The course is one that manages to fuse the natural and the artificial almost seamlessly. Individual holes, especially on the front nine, are hidden from each other by the contours of the land and features of the landscape, such as the isolated pockets of small pine trees that become a more prevalent feature early in the second nine.
Such a separation of holes allows you to immerse yourself in the golf experience that Whitekirk offers. There are no worries about holding up the group behind, and unless you are truly uncontrollable off the tee, you will rarely encounter many other groups as you make your way about the course.
Whether it is due to nature or architecture, Whitekirk offers that most exciting of golf shots in good quantity - the blind shot. On a variety of tees you will scan the landscape for evidence of a comforting, easy to hit fairway and instead, if fortunate, catch sight of a marker pole that directs you somewhere over a hummocky landscape. Having consulted the hole map that is thankfully and thoughtfully displayed on each tee, you then set about hitting what you hope will be a booming drive into the great beyond.
This is Scottish golf at its best- more often than not, on arrival at your ball you will discover that your task wasn't all that scary at all. Most fairways are generously proportioned and are kind to all but the most errant Maxfli. Whitekirk is a fair course, you shouldn't spend too much of your day looking for balls, but this by no means makes it as an easy course.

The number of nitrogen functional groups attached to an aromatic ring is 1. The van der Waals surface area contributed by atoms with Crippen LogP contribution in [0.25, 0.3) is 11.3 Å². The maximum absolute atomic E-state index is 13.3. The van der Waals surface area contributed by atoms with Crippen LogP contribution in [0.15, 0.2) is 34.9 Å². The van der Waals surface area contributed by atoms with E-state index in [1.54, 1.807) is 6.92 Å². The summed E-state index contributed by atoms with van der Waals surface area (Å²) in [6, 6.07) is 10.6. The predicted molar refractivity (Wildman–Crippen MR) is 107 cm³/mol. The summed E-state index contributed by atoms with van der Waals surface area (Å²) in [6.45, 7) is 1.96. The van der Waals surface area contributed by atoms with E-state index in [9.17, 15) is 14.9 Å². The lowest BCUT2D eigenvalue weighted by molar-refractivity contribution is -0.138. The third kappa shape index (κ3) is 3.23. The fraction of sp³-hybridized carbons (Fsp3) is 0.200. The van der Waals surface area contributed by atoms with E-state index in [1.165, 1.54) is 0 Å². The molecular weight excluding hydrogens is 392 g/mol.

For example, the second, an apparently innocuous 268-yard par 4 caused me more problems than I was anticipating. I drove well enough, taking a long iron and putting it into a position perhaps a little to the right of the ideal, but nevertheless a placement from which I fancied my chances of putting it close.
On arrival at my ball, it still appeared straightforward enough, I selected my pitching wedge, struck it well enough, slightly pulled- the ball bounced hard on the linksy type greens, skipped over the back and proceeded to take rest some 30 yards away from the hole at the foot of a small hillock. It was the first time of the day that I had been victim of the deceiving contours of Whitekirk.